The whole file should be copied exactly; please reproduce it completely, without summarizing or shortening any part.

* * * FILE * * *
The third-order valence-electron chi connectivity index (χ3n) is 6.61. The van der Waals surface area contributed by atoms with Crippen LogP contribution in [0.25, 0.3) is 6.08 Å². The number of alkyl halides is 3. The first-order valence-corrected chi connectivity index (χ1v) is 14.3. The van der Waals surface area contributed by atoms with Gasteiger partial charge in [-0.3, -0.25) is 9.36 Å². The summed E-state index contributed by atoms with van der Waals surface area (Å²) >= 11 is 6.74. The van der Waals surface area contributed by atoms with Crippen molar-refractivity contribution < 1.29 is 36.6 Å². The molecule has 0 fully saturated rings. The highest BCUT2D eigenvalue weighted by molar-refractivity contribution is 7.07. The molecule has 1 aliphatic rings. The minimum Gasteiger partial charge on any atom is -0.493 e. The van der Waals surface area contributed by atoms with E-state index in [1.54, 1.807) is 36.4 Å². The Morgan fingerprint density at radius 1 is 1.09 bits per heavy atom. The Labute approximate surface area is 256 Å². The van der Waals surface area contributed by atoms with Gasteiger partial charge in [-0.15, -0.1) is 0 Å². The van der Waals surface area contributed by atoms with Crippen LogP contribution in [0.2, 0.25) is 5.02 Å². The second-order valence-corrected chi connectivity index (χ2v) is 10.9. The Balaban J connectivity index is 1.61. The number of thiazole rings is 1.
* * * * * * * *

The third-order valence-electron chi connectivity index (χ3n) is 6.61. The van der Waals surface area contributed by atoms with Crippen LogP contribution in [0.25, 0.3) is 6.08 Å². The number of alkyl halides is 3. The first-order valence-corrected chi connectivity index (χ1v) is 14.3. The van der Waals surface area contributed by atoms with Gasteiger partial charge in [-0.3, -0.25) is 9.36 Å². The summed E-state index contributed by atoms with van der Waals surface area (Å²) >= 11 is 6.74. The van der Waals surface area contributed by atoms with Crippen molar-refractivity contribution < 1.29 is 36.6 Å². The molecule has 0 fully saturated rings. The highest BCUT2D eigenvalue weighted by molar-refractivity contribution is 7.07. The molecule has 1 aliphatic rings. The minimum Gasteiger partial charge on any atom is -0.493 e. The van der Waals surface area contributed by atoms with E-state index in [1.54, 1.807) is 36.4 Å². The Morgan fingerprint density at radius 1 is 1.09 bits per heavy atom. The Labute approximate surface area is 256 Å². The van der Waals surface area contributed by atoms with Gasteiger partial charge in [-0.15, -0.1) is 0 Å². The van der Waals surface area contributed by atoms with Crippen LogP contribution in [0.2, 0.25) is 5.02 Å². The second-order valence-corrected chi connectivity index (χ2v) is 10.9. The Balaban J connectivity index is 1.61. The number of thiazole rings is 1.